• 36. 3-Stage Continuum to Improve Nutrition and Health Based on a Food Systems Approach  Stage 2: Food Systems in TransitionStage 2: Food Systems in Transition - Facilitate participatory decision-making and policyFacilitate participatory decision-making and policy development through serving on food policy councils anddevelopment through serving on food policy councils and organizing community-mapping processes and multi-organizing community-mapping processes and multi- stakeholder workshops.stakeholder workshops. Food Policy CouncilFood Policy Council – An officially sanctioned body– An officially sanctioned body representing various segments of a state, city, or local foodrepresenting various segments of a state, city, or local food system and is compromised of a wide range of interests relatedsystem and is compromised of a wide range of interests related to agriculture, food, nutrition and health.to agriculture, food, nutrition and health. The goal is to fosterThe goal is to foster a comprehensive and systematic examination of agriculture,a comprehensive and systematic examination of agriculture, food, nutrition and health policies.food, nutrition and health policies. Source: Hamilton, ND. Putting a face on our food: How state and local food policies can promote the new agriculture. Drake J Agricultural Law. 2002; 7:407-443.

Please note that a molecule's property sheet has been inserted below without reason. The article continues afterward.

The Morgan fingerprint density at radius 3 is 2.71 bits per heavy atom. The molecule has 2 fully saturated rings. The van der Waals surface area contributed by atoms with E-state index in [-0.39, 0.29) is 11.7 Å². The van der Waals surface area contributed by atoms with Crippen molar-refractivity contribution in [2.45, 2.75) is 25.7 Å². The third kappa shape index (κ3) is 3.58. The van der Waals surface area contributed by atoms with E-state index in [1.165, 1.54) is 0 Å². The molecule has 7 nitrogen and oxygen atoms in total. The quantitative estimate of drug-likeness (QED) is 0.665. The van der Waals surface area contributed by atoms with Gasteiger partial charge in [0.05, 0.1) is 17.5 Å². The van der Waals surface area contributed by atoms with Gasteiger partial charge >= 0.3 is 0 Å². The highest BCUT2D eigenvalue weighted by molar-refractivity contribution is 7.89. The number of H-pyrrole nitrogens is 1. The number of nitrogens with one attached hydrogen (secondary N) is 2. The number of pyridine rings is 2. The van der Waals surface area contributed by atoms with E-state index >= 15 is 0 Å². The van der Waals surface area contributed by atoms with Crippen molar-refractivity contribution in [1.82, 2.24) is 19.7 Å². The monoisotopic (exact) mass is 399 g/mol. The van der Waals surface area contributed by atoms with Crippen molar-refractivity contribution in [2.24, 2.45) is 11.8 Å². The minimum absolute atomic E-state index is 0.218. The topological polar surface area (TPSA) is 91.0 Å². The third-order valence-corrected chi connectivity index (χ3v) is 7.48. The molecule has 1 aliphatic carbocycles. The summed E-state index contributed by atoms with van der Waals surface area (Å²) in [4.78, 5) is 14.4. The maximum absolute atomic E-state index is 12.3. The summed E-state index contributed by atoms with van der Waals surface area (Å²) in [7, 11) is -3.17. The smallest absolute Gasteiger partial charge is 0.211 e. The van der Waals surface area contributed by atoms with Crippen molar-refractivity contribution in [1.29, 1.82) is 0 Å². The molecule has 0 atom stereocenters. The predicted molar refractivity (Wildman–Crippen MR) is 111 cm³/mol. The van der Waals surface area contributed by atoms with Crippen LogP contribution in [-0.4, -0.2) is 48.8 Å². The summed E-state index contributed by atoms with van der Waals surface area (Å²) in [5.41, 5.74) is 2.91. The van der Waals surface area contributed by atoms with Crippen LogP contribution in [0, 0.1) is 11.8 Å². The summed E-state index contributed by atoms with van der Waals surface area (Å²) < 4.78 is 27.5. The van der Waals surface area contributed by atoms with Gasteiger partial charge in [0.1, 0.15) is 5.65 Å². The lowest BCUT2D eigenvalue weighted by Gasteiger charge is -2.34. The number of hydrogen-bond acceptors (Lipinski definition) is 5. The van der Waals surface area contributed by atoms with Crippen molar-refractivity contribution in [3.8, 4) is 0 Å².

• 37. 3-Stage Continuum to Improve Nutrition and Health Based on a Food Systems Approach  Stage 2: Food Systems in TransitionStage 2: Food Systems in Transition - Examples of Food Policy CouncilsExamples of Food Policy Councils State –State – Arizona, Connecticut, Illinois, Iowa, Michigan, New Mexico, North Carolina, Oklahoma, Utah, and Washington City/CountyCity/County – Berkeley, CA; Chicago, IL: Knoxville, TN;– Berkeley, CA; Chicago, IL: Knoxville, TN; Los Angeles, CA; Minneapolis-St. Paul, MN; New York,Los Angeles, CA; Minneapolis-St. Paul, MN; New York, NY (under formation); Portland, OR; Salina, KS; Toronto,NY (under formation); Portland, OR; Salina, KS; Toronto, Ontario, Canada; Vancouver, British Columbia, CanadaOntario, Canada; Vancouver, British Columbia, Canada Adapted from: The State and Local Food Policy Council Initiative: Drake University Agricultural Law Center and the USDA Risk Management Agency 2003-2004 and http://www.statefoodpolicy.org/profiles.htm.